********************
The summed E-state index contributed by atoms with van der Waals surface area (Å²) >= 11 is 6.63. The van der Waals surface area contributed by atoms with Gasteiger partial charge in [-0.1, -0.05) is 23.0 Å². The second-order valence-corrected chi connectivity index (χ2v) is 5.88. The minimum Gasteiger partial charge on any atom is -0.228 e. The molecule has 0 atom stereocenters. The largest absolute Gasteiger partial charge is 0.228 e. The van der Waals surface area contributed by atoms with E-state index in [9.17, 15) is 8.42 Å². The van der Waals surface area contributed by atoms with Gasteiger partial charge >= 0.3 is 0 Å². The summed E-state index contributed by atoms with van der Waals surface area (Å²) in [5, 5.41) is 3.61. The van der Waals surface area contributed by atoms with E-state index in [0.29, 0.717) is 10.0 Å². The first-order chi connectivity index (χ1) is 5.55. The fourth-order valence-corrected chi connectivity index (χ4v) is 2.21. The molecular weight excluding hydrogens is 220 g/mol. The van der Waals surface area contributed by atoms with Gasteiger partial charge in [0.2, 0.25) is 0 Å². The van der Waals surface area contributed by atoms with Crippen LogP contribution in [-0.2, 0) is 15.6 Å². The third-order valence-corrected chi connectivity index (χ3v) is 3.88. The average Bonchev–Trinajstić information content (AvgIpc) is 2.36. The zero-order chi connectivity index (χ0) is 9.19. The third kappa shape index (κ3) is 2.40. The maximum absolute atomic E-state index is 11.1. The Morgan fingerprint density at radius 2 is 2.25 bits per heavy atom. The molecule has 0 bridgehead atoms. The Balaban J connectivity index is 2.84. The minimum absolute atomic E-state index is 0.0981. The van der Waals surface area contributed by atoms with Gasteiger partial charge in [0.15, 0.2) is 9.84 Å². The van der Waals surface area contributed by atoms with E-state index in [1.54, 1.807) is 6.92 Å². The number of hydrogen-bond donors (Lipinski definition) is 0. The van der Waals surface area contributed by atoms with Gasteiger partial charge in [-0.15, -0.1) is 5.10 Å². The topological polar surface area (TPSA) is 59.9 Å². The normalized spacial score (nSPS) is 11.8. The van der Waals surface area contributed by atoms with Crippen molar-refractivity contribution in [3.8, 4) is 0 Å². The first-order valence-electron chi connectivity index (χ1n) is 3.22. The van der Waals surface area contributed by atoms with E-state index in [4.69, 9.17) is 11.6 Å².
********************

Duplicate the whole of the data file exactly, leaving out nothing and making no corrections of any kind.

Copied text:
The summed E-state index contributed by atoms with van der Waals surface area (Å²) >= 11 is 6.63. The van der Waals surface area contributed by atoms with Gasteiger partial charge in [-0.1, -0.05) is 23.0 Å². The second-order valence-corrected chi connectivity index (χ2v) is 5.88. The minimum Gasteiger partial charge on any atom is -0.228 e. The molecule has 0 atom stereocenters. The largest absolute Gasteiger partial charge is 0.228 e. The van der Waals surface area contributed by atoms with E-state index in [9.17, 15) is 8.42 Å². The van der Waals surface area contributed by atoms with Gasteiger partial charge >= 0.3 is 0 Å². The summed E-state index contributed by atoms with van der Waals surface area (Å²) in [5, 5.41) is 3.61. The van der Waals surface area contributed by atoms with E-state index in [0.29, 0.717) is 10.0 Å². The first-order chi connectivity index (χ1) is 5.55. The fourth-order valence-corrected chi connectivity index (χ4v) is 2.21. The molecular weight excluding hydrogens is 220 g/mol. The van der Waals surface area contributed by atoms with Gasteiger partial charge in [0.2, 0.25) is 0 Å². The van der Waals surface area contributed by atoms with Crippen LogP contribution in [-0.2, 0) is 15.6 Å². The third-order valence-corrected chi connectivity index (χ3v) is 3.88. The average Bonchev–Trinajstić information content (AvgIpc) is 2.36. The zero-order chi connectivity index (χ0) is 9.19. The third kappa shape index (κ3) is 2.40. The maximum absolute atomic E-state index is 11.1. The Morgan fingerprint density at radius 2 is 2.25 bits per heavy atom. The molecule has 0 bridgehead atoms. The Balaban J connectivity index is 2.84. The minimum absolute atomic E-state index is 0.0981. The van der Waals surface area contributed by atoms with Gasteiger partial charge in [0.15, 0.2) is 9.84 Å². The van der Waals surface area contributed by atoms with E-state index in [1.54, 1.807) is 6.92 Å². The number of hydrogen-bond donors (Lipinski definition) is 0. The van der Waals surface area contributed by atoms with Gasteiger partial charge in [-0.15, -0.1) is 5.10 Å². The topological polar surface area (TPSA) is 59.9 Å². The normalized spacial score (nSPS) is 11.8. The van der Waals surface area contributed by atoms with Crippen molar-refractivity contribution in [3.8, 4) is 0 Å². The first-order valence-electron chi connectivity index (χ1n) is 3.22. The van der Waals surface area contributed by atoms with E-state index in [4.69, 9.17) is 11.6 Å².